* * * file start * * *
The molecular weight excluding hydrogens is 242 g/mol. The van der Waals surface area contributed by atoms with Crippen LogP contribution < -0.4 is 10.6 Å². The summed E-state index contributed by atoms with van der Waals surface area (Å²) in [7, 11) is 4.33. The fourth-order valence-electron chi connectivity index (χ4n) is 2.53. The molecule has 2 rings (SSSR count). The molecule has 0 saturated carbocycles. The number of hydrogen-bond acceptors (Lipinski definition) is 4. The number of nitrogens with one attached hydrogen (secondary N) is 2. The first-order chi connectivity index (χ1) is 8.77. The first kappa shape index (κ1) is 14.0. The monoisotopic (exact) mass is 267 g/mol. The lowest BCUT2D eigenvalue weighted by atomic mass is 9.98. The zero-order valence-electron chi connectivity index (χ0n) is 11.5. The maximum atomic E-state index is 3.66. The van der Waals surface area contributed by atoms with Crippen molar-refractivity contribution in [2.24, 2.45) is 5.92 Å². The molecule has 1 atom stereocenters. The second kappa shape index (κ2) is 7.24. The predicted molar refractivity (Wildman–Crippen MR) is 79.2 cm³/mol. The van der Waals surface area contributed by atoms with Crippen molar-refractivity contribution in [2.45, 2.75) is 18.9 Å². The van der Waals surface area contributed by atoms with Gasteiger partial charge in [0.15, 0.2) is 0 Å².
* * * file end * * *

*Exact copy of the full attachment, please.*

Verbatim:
The molecular weight excluding hydrogens is 242 g/mol. The van der Waals surface area contributed by atoms with Crippen LogP contribution < -0.4 is 10.6 Å². The summed E-state index contributed by atoms with van der Waals surface area (Å²) in [7, 11) is 4.33. The fourth-order valence-electron chi connectivity index (χ4n) is 2.53. The molecule has 2 rings (SSSR count). The molecule has 0 saturated carbocycles. The number of hydrogen-bond acceptors (Lipinski definition) is 4. The number of nitrogens with one attached hydrogen (secondary N) is 2. The first-order chi connectivity index (χ1) is 8.77. The first kappa shape index (κ1) is 14.0. The monoisotopic (exact) mass is 267 g/mol. The lowest BCUT2D eigenvalue weighted by atomic mass is 9.98. The zero-order valence-electron chi connectivity index (χ0n) is 11.5. The maximum atomic E-state index is 3.66. The van der Waals surface area contributed by atoms with Crippen molar-refractivity contribution in [2.24, 2.45) is 5.92 Å². The molecule has 1 atom stereocenters. The second kappa shape index (κ2) is 7.24. The predicted molar refractivity (Wildman–Crippen MR) is 79.2 cm³/mol. The van der Waals surface area contributed by atoms with Crippen molar-refractivity contribution in [2.45, 2.75) is 18.9 Å². The van der Waals surface area contributed by atoms with Gasteiger partial charge in [0.15, 0.2) is 0 Å².